Had Ben Franklin had his way, the turkey would have become America’s national bird, and Tremont would have had to come up with another theme for its annual festival.
But Franklin didin’t prevail, thus leading the way more than 200 years later to more than 1,600 turkeys being gobbled at the 52nd annual Tremont Turkey Festival June 8-10, which went on, almost, without a hitch.
“I kept watching the sky. I knew we were going to have rain,” general chairperson Abby Hammond said of what was predicted to be a rather gloomy weekend. “I’m glad it was only a one day thing.”
A sudden, torrential downpour struck around noon on Sunday, but soon subsided and festivities continued on schedule, wrapping up at 4 p.m. with the closing parade.
This year’s Grand Marshal was Navy veteran Rick Otey, a Tremont resident who so closely resembles Abraham Lincoln that he often portrays the former President, and did so at the festival.
“People anonymously write in to nominate the Grand Marshal, and Rick won. He’s a gentleman who does a lot of things for the veterans,” Hammond said. “He helped get the veteran’s memorial here in town and the flag that’s along Route 9.”
Each Thursday during the school year, Otey and other local veterans greet students at Tremont Grade School.
“It’s pretty cool to watch all the retired men and women get the kids started on a good day,” Hammond said. My daughter loves it, she comes home and tells me who she saw. It’s something to get the kids pumped up for the day and let them know that everybody cares about them.”
Over the weekend, Otey posed for photos with festival goers, who feasted on turkey meals, strawberry shortcake and lemon shake ups.
The Metamora Township High School Marz Wars team joined in on this year’s bed races. Six teams scampered up James Street on makeshift beds — two teams at a time, stopping halfway to jog around their race beds before heading to the finish line.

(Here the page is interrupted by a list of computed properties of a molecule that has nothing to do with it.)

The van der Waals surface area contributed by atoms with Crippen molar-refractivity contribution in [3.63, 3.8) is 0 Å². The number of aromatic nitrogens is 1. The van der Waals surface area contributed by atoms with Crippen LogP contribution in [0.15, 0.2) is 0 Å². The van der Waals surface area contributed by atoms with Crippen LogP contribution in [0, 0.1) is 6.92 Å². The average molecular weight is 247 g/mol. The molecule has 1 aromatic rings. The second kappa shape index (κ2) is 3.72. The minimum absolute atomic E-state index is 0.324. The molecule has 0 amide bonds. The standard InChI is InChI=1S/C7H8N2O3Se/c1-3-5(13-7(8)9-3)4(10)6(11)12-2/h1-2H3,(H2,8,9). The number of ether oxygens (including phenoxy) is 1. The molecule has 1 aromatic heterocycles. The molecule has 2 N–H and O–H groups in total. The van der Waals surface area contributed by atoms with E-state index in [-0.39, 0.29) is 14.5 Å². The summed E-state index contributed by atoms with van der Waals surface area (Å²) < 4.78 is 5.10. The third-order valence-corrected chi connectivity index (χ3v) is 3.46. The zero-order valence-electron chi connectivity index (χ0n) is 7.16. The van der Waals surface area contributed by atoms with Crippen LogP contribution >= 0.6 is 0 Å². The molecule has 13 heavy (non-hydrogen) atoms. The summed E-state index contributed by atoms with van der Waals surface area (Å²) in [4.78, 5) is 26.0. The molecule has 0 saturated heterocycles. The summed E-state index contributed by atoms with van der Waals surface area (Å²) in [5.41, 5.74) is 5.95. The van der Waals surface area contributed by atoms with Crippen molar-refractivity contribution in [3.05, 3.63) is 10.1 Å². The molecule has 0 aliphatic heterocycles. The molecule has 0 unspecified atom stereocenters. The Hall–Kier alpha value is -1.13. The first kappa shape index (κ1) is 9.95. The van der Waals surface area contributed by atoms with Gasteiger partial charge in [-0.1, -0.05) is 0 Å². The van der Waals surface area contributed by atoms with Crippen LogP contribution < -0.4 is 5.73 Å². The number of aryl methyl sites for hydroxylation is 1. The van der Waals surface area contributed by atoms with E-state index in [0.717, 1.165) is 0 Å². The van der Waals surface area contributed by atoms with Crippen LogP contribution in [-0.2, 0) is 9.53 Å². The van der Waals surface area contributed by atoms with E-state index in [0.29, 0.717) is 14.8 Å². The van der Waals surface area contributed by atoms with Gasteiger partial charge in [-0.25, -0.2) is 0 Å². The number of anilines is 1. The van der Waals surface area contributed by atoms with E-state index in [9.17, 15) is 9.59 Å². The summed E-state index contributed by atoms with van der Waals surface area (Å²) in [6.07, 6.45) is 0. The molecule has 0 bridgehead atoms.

“The winners were Stuber Land Design, and the Tremont 702 emergency team took second,” Hammond said. “We were in it, my husband and I and our kids, mw as the General Chairman, but our little girls just couldn’t keep up.”
Among the teams were The Tremont Turkey Festival beauty pageant finalists — winner Miss Tremont Aryah Turner, first runner up Emily Wendling and runners up Presley Perdue and Sophie Landry.
The girls also threw turkeys around the ball diamond during the annual Turkey Toss competition, where contestants try to throw a frozen 14-pound Butterball the farthest for cash prizes.
The contest turkeys eventually wind up tossed in the trash, but the 1,600 others were placed in rotisserie smokers, which were first used last year. The $25,000 Holstein, Inc. customized rotisseries hold 90 birds and replaced the previous aging turkey ovens, which have all been sold.
After the turkeys are injected with a brine, they roast for three hours. With the help of “Turkey Master” Mike Moser, the meat is served up as burgers, sandwiches, legs and “drummies,” all for around $5 each.
Since the festival’s inception, the town has raised more than $1.5 million; money which is portioned out to various organizations, such as scouting troops, emergency and senior services, Tremont pool and various other local groups.
“We had a terrific festival this year, weather and all,” Hammond said. “We ate a lot of short cake, a lot of turkey, we were able to have the parade and the car show … it was a great time.”
For early planners, next year’s schedule is already online at www.turkeyfestival.com; June 7-9, 2019.
—- Tremont honors Abe and gobbles up turkeys —-